In 2004, then Secretary of Defense Donald Rumsfeld stated that the U.S global military presence had to change and adapt to the post-cold war world. The post-cold war world did not require large garrisons of heavy armor throughout the European theater – garrisons stocked with enough soldiers and armament to challenge the massive Soviet military and Warsaw Pact nations on the borders of Eastern and Western Europe. The new military would be lighter, faster, rely more on light infantry and special-forces, and would used to fight multiple smaller scale wars across the globe in what was branded as an eternal Global War on Terror (GWOT). In Rumsfeld’s opinion, the U.S. would save up to $6 billion of its annual operating budget by closing (or realigning) 100 to 150 foreign and domestic bases  and save $12 billion by closing 200 to 300 bases.  Clearly, the cost of maintaining America’s legions was central to the Rumsfeld’s transformation initiative and to the U.S. military’s new role.
This military transformation would reduce the number of heavy garrisons abroad and would increasingly rely on pre-positioned war materials managed by smaller staffs at foreign military installations. These military installations would be available for a massive influx of U.S. troops if needed. Bilateral treaties and Status of Forces Agreements created by the Department of Defense and host nations would ensure that these installations would be available, to the extent required, to the American military and would ensure that the American military could operate freely with few constraints on its activities, legal or otherwise.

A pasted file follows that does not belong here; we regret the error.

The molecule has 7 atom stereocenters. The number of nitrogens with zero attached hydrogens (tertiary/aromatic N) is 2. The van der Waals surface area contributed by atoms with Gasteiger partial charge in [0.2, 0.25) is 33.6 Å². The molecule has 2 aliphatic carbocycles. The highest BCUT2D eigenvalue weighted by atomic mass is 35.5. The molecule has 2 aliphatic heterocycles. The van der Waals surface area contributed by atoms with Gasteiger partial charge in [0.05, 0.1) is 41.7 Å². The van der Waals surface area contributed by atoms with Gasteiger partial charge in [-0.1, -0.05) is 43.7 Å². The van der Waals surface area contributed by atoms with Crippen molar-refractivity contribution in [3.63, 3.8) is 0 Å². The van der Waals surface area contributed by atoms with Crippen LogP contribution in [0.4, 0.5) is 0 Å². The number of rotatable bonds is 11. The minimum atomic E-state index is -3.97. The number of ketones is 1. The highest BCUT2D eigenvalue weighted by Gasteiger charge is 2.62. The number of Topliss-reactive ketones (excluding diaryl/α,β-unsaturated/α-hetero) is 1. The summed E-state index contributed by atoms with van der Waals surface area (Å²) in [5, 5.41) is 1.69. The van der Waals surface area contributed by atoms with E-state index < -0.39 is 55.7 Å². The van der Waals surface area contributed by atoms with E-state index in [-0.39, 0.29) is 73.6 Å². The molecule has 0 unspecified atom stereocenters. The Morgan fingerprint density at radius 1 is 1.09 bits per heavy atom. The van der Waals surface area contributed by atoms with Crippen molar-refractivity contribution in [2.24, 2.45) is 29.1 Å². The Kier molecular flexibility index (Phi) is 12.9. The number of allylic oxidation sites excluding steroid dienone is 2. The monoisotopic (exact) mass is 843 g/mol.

In the case of Camp Lemonier in Djibouti, a key military outpost and strategically important piece of real-estate in the Horn of Africa, precisely where the Red Sea meets the Gulf of Aden, the United States government entered into an agreement  with the government of Djibouti that has several striking features:
· U.S. military personnel have diplomatic immunity
· The United States has sole jurisdiction over the criminal acts of its personnel
· U.S. personnel may carry arms in the Republic of Djibouti
· The U.S. may import any materials and equipment it requires into the Republic of Djibouti